Located 105 miles east southeast of Paris, on route D960, Brienne Le Chateau was officially activated on 8 October 1958. Having been planned as a main Air Force base, NATO and USAF had invested about $17 million by the summer of 1959. Unfortunately, it was deactivated that same year, with the Air Force dismantling one hanger at the north side of the runway, leaving two hangers on the south side, with marguerites providing parking for 32 aircraft

At the time, its 10,000-foot main runway was the longest in France.  Five large concrete POL pump-fill hydrant stations, holding 100,000 gallons each had been built south of the control tower.  It was to be the “Cold War” refueling station for B-52’s heading east.  With all that in place, the Air Force packed up and moved out to Chaumont Air Base, 35 miles to the southeast. 

U.S. Army Aircraft Field Maintenance and Avionics Center - Europe


The Army moved into Brienne in September 1961, and remained until June 1965. The Army put it to good use, establishing the only major Army aircraft avionics modification center in Europe for their fleet of over 750 helicopters and fixed wing aircraft, as well as certain classified aircraft brought in from the Middle East and Asia.  The center was dedicated to avionics rework and testing of aircraft.  It upgraded communications, radar, autopilot, and reconnaissance sensors systems in their fleet. 

The base handled every type of aircraft including: H-13 Sioux, H-19 Chickasaw, H-21 Shawnee, H-34 Choctaw, H-37 Mojave, L-19 Bird Dog, L-20 Beaver, L-23 Seminole, OV-1 Mohawk, U-1A Otter, UH-1A Huey.

Avionics Div, AFMAC Patch
A retrofit program was required because some aircraft were over 10 years old.  The Avionics Detachment handled rewiring, classified avionics installation, repair and troubleshooting along with ground and in-flight inspections and testing, at the west hanger.  The 582nd Transportation Co (Army Aircraft Heavy Maintenance & Supply) handled complete airframe rework, sheet metal, rotor and engine repairs, at the east hanger.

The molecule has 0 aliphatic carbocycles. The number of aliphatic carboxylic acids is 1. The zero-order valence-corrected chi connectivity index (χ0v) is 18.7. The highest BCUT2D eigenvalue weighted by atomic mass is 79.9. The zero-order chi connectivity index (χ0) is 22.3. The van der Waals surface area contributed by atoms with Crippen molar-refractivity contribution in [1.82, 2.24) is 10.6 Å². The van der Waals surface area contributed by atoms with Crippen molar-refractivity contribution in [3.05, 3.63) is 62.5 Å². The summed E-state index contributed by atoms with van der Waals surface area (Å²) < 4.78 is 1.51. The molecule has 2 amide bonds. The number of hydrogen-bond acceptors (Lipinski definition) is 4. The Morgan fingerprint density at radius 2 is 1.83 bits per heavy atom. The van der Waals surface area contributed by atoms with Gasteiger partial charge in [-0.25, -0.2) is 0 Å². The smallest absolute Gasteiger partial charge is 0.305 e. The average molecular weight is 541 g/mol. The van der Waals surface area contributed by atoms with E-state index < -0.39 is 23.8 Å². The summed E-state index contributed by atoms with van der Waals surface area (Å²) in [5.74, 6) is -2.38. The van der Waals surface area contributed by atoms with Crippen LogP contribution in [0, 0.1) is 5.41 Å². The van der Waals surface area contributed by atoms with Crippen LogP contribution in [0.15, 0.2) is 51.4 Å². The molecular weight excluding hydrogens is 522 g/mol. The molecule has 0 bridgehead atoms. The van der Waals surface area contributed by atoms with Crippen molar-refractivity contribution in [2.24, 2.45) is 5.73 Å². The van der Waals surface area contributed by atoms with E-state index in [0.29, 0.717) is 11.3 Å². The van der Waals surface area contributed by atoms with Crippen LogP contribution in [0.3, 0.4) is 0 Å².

The base’s buildings differed from the standard NATO design; the exteriors had tile roofs, multi-pane windows, more trim, and a mustard colored stucco finish.  There were 3 barracks, each able to house 240 personnel.  The western most barracks housed Officers and Civil Service Employees, as well as some Non-Commissioned Officers.  The middle barracks housed the Avionics Detachment, 256th Signal Support Group, Headquarters and Military Police enlisted personnel.  The eastern most barracks housed the 582nd Transportation Co. enlisted personnel.  Each room had 3 wall closets and a sink.  A toilet and shower was shared between each 2 rooms.  Each barracks had a day room, with a pool table.  There was no American radio or television.  The base theater was a small room in the H.Q. building, with a pull down screen and metal folding chairs.  There was a small PX, snack bar and barbershop run by French personnel.  The base only had a Medic Station for sick call.  The Mess Hall was normally open, and offered the best chow of any base anywhere.  Although isolated, the troops did eat well.  There were 40 units located southeast of the base, used as off-base housing, for both Officers and Enlisted personnel and their families.